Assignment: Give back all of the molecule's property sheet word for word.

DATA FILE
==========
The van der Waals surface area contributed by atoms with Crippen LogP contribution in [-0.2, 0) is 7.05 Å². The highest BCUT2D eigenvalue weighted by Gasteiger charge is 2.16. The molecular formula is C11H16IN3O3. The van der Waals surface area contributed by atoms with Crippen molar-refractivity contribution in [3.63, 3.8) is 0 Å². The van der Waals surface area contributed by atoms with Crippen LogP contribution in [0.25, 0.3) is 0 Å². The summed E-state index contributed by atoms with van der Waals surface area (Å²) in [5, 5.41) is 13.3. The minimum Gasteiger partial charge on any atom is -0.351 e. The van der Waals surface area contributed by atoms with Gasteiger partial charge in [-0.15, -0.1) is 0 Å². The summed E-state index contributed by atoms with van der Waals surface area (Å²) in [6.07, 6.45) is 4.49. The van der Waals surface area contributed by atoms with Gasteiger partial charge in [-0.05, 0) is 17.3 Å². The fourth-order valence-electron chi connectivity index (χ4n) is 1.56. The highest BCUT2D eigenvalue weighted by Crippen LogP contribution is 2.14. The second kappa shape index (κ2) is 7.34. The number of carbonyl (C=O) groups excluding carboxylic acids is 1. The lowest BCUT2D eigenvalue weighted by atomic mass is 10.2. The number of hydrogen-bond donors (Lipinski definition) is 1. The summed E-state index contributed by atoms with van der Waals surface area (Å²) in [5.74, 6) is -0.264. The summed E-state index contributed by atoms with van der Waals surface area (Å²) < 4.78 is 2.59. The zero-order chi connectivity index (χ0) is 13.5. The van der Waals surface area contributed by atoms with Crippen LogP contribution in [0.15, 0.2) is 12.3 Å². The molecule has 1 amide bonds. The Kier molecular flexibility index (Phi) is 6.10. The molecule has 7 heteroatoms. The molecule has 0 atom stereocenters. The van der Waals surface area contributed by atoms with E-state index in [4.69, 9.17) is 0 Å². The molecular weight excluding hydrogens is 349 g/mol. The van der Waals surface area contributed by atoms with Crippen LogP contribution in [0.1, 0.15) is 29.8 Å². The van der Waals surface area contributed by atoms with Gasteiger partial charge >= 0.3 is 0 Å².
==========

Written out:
The van der Waals surface area contributed by atoms with Crippen LogP contribution in [-0.2, 0) is 7.05 Å². The highest BCUT2D eigenvalue weighted by Gasteiger charge is 2.16. The molecular formula is C11H16IN3O3. The van der Waals surface area contributed by atoms with Crippen molar-refractivity contribution in [3.63, 3.8) is 0 Å². The van der Waals surface area contributed by atoms with Crippen LogP contribution in [0.25, 0.3) is 0 Å². The summed E-state index contributed by atoms with van der Waals surface area (Å²) in [5, 5.41) is 13.3. The minimum Gasteiger partial charge on any atom is -0.351 e. The van der Waals surface area contributed by atoms with Gasteiger partial charge in [-0.15, -0.1) is 0 Å². The summed E-state index contributed by atoms with van der Waals surface area (Å²) in [6.07, 6.45) is 4.49. The van der Waals surface area contributed by atoms with Gasteiger partial charge in [-0.05, 0) is 17.3 Å². The fourth-order valence-electron chi connectivity index (χ4n) is 1.56. The highest BCUT2D eigenvalue weighted by Crippen LogP contribution is 2.14. The second kappa shape index (κ2) is 7.34. The number of carbonyl (C=O) groups excluding carboxylic acids is 1. The lowest BCUT2D eigenvalue weighted by atomic mass is 10.2. The number of hydrogen-bond donors (Lipinski definition) is 1. The summed E-state index contributed by atoms with van der Waals surface area (Å²) in [5.74, 6) is -0.264. The summed E-state index contributed by atoms with van der Waals surface area (Å²) < 4.78 is 2.59. The zero-order chi connectivity index (χ0) is 13.5. The van der Waals surface area contributed by atoms with Crippen LogP contribution in [0.15, 0.2) is 12.3 Å². The molecule has 1 amide bonds. The Kier molecular flexibility index (Phi) is 6.10. The molecule has 7 heteroatoms. The molecule has 0 atom stereocenters. The van der Waals surface area contributed by atoms with E-state index in [4.69, 9.17) is 0 Å². The molecular weight excluding hydrogens is 349 g/mol. The van der Waals surface area contributed by atoms with Crippen LogP contribution in [0.1, 0.15) is 29.8 Å². The van der Waals surface area contributed by atoms with Gasteiger partial charge >= 0.3 is 0 Å².